At my previous organisation – Office of the Public Guardian – we had a fantastically supportive CEO and senior leadership team and were well regarded across the organisation, and it’s a fantastic experience when comms is trusted, and our advice is valued.

What do you think the secret of success is when working in communications? 

Being bold! Take risks and try new things! I would never have got to where I am today without putting myself out there and just saying ‘let me try this’. Sometimes it’s a viral success, sometimes it’s a bit flat, and rarely, very, very rarely it goes horribly wrong. But if we’re always scared of something going wrong, we’ll never try something new. 

Learn from what you do – why did something go well, why didn’t it go so well, and what are others doing? It is such an exciting time for communicators, and I am always taking the time to see what other exceptional organisations are doing and seeing what we can learn from them. 

At React & Share, we’re obsessed with helping our clients measure and report their efforts - what measurements do you think comms teams should be presenting to internal stakeholders?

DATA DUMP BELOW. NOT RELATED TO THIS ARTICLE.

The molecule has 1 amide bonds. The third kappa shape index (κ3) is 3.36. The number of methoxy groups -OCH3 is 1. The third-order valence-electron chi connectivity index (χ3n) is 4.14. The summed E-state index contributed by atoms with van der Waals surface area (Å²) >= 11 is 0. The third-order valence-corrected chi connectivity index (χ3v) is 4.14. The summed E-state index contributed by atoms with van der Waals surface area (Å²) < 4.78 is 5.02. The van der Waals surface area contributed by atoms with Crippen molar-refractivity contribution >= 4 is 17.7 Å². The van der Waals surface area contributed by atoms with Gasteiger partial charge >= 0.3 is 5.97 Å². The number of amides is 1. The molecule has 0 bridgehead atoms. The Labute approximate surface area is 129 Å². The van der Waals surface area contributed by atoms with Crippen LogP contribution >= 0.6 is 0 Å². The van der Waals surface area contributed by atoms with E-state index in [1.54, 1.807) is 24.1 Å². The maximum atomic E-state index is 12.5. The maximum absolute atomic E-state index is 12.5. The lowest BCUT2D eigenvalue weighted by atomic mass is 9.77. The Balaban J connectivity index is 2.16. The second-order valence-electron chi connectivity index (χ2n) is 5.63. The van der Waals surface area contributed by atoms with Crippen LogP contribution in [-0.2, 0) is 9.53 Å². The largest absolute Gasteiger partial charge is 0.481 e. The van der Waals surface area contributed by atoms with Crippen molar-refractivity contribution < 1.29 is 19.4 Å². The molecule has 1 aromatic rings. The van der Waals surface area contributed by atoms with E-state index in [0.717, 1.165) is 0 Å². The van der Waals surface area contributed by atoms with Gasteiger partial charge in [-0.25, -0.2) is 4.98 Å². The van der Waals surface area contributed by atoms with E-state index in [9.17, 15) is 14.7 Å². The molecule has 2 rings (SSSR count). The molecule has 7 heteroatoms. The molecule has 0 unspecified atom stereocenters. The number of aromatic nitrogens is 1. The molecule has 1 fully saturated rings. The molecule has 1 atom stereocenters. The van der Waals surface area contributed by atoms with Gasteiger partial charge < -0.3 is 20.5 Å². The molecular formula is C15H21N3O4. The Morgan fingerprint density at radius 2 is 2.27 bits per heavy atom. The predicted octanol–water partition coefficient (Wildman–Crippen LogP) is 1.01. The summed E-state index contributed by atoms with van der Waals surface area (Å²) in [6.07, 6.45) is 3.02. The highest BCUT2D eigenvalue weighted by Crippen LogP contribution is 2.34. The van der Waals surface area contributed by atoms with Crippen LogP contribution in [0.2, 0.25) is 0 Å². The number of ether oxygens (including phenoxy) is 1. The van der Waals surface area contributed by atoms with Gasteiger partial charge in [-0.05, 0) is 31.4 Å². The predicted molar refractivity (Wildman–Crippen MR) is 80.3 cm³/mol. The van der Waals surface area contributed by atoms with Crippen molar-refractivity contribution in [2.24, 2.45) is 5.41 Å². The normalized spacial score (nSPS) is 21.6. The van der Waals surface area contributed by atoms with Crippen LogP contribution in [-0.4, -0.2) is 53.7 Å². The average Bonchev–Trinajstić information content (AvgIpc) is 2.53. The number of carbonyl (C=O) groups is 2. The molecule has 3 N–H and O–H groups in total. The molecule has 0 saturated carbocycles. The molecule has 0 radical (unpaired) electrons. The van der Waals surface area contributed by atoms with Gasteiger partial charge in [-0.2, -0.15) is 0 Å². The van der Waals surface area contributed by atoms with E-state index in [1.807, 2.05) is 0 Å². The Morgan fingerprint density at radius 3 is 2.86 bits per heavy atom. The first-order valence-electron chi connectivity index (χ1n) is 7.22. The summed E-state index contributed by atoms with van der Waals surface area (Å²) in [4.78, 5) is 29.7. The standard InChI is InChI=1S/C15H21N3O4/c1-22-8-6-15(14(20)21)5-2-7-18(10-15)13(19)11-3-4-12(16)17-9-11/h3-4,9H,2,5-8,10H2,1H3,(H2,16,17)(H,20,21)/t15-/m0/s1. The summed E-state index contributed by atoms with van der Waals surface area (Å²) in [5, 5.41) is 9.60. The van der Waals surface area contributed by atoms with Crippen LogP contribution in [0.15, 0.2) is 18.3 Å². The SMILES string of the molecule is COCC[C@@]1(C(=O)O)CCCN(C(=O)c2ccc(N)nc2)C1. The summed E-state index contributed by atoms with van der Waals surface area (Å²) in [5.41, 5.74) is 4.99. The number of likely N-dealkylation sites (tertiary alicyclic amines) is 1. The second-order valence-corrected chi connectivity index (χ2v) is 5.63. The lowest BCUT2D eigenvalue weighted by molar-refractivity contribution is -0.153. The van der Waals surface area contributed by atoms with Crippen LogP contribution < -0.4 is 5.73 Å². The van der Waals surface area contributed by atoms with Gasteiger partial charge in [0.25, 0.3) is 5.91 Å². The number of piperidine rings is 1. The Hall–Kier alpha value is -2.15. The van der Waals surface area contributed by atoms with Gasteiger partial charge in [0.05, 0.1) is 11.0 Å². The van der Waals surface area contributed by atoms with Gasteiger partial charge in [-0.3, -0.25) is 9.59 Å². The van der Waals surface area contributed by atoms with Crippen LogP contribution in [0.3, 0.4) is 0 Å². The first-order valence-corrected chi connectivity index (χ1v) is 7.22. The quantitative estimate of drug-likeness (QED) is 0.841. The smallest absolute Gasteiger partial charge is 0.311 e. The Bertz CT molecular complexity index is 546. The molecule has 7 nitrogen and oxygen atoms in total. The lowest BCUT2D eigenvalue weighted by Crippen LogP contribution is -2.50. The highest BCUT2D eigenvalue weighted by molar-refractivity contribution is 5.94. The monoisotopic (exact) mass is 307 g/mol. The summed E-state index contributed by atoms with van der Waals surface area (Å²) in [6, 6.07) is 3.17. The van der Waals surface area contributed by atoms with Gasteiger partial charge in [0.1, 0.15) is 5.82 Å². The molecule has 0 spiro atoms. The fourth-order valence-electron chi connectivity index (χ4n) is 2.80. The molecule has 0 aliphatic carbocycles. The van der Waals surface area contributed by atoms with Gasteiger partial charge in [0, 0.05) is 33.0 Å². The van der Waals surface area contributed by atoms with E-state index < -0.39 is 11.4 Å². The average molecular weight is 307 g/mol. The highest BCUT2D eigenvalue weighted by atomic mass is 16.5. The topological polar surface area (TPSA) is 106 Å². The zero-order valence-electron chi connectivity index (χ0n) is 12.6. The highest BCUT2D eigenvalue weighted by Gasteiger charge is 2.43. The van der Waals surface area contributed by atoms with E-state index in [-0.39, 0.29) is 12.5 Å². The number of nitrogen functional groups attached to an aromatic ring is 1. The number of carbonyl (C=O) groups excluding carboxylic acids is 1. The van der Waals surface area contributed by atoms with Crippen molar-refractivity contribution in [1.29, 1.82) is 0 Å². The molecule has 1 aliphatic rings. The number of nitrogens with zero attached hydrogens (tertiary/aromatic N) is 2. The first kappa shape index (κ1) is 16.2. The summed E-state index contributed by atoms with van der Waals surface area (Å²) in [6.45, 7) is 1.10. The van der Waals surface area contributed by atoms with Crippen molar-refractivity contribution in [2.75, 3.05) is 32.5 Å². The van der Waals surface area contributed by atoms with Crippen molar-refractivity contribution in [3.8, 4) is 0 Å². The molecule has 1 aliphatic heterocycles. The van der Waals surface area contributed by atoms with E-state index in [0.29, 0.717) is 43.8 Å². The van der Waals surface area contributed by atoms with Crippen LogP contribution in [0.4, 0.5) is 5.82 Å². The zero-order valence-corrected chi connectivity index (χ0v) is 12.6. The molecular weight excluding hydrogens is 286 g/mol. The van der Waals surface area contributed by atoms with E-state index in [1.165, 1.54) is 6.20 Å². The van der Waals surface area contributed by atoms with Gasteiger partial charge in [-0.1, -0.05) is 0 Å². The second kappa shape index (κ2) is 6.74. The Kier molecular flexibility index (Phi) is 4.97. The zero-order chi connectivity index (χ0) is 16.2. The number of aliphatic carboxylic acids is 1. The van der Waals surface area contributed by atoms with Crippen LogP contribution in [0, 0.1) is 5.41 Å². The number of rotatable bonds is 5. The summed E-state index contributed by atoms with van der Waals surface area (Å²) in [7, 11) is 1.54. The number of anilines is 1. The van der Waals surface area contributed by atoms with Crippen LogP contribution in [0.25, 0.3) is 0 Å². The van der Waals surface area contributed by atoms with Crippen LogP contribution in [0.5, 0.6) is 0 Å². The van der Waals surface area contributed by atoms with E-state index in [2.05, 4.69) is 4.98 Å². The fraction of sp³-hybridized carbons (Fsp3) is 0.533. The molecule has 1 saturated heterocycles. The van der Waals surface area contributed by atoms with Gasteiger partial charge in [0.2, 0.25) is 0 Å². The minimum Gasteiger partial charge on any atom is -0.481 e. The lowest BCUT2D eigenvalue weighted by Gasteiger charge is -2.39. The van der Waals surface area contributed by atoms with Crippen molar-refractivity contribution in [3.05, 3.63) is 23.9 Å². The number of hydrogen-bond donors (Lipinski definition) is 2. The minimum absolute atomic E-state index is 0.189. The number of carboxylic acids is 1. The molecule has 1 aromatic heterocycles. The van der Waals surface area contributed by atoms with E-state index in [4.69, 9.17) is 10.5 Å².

Impact is the most important measurement for me. It's so easy to talk about your engagements, reach and views but what does that mean for the objectives you set out to deliver? I like to use the Government Communications Service evaluation framework to set this out, I’ll share the outputs, outtakes, and outcomes (after all, who doesn’t like an impressive metric?!) but for me impact is key – how did our work add tangible value to the organisation and our audiences?  

Looking into your crystal ball, what do you think will be the next big thing in communications?

Blended campaigns. Hear me out! 😊 Traditionally many organisations have separate internal communications and external-facing communications, but to me that delineation is arbitrary. 

Organisations, now more than ever, have a duty to act according to their values, to have values that embrace diversity, equality, and inclusion and to be socially aware. This means using the same language internally and externally, sharing our messaging across our channels and holding a mirror up to ourselves if we aren’t living those values. 

It offers fantastic opportunity to blur the lines between our internal and external approaches and something I think isn’t yet embraced as much as it could be within communications.